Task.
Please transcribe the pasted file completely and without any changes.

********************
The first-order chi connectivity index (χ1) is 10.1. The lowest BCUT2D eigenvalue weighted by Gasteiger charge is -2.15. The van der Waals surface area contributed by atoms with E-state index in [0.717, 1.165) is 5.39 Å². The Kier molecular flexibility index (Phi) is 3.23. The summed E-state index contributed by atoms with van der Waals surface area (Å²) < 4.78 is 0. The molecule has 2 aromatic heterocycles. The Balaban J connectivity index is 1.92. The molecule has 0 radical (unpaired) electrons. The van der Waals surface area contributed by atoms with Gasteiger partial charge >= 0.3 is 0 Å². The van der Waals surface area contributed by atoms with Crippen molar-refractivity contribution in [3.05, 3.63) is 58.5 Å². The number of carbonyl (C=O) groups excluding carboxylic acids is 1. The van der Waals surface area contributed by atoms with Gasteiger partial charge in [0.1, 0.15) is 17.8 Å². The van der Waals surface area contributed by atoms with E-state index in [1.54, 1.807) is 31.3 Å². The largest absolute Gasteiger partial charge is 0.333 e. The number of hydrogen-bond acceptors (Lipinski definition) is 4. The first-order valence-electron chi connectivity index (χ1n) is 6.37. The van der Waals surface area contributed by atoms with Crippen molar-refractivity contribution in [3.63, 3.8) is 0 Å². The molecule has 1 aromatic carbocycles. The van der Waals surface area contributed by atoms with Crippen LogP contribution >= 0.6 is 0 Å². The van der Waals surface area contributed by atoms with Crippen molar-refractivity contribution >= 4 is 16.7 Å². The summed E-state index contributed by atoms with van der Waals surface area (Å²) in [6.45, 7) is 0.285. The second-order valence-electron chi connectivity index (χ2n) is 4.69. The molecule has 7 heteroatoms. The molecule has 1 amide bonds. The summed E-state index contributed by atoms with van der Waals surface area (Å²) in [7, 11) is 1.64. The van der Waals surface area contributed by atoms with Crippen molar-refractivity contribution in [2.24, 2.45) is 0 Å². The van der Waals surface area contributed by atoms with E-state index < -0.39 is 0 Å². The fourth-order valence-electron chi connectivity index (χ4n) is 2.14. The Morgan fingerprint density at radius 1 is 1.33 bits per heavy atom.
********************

The first-order chi connectivity index (χ1) is 10.1. The lowest BCUT2D eigenvalue weighted by Gasteiger charge is -2.15. The van der Waals surface area contributed by atoms with E-state index in [0.717, 1.165) is 5.39 Å². The Kier molecular flexibility index (Phi) is 3.23. The summed E-state index contributed by atoms with van der Waals surface area (Å²) < 4.78 is 0. The molecule has 2 aromatic heterocycles. The Balaban J connectivity index is 1.92. The molecule has 0 radical (unpaired) electrons. The van der Waals surface area contributed by atoms with Gasteiger partial charge >= 0.3 is 0 Å². The van der Waals surface area contributed by atoms with Crippen molar-refractivity contribution in [3.05, 3.63) is 58.5 Å². The number of carbonyl (C=O) groups excluding carboxylic acids is 1. The van der Waals surface area contributed by atoms with Gasteiger partial charge in [0.1, 0.15) is 17.8 Å². The van der Waals surface area contributed by atoms with E-state index in [1.54, 1.807) is 31.3 Å². The largest absolute Gasteiger partial charge is 0.333 e. The number of hydrogen-bond acceptors (Lipinski definition) is 4. The first-order valence-electron chi connectivity index (χ1n) is 6.37. The van der Waals surface area contributed by atoms with Crippen molar-refractivity contribution in [3.63, 3.8) is 0 Å². The molecule has 1 aromatic carbocycles. The van der Waals surface area contributed by atoms with Crippen LogP contribution >= 0.6 is 0 Å². The van der Waals surface area contributed by atoms with Crippen molar-refractivity contribution >= 4 is 16.7 Å². The summed E-state index contributed by atoms with van der Waals surface area (Å²) in [6.45, 7) is 0.285. The second-order valence-electron chi connectivity index (χ2n) is 4.69. The molecule has 7 heteroatoms. The molecule has 1 amide bonds. The summed E-state index contributed by atoms with van der Waals surface area (Å²) in [7, 11) is 1.64. The van der Waals surface area contributed by atoms with Crippen molar-refractivity contribution in [2.24, 2.45) is 0 Å². The van der Waals surface area contributed by atoms with E-state index < -0.39 is 0 Å². The fourth-order valence-electron chi connectivity index (χ4n) is 2.14. The Morgan fingerprint density at radius 1 is 1.33 bits per heavy atom.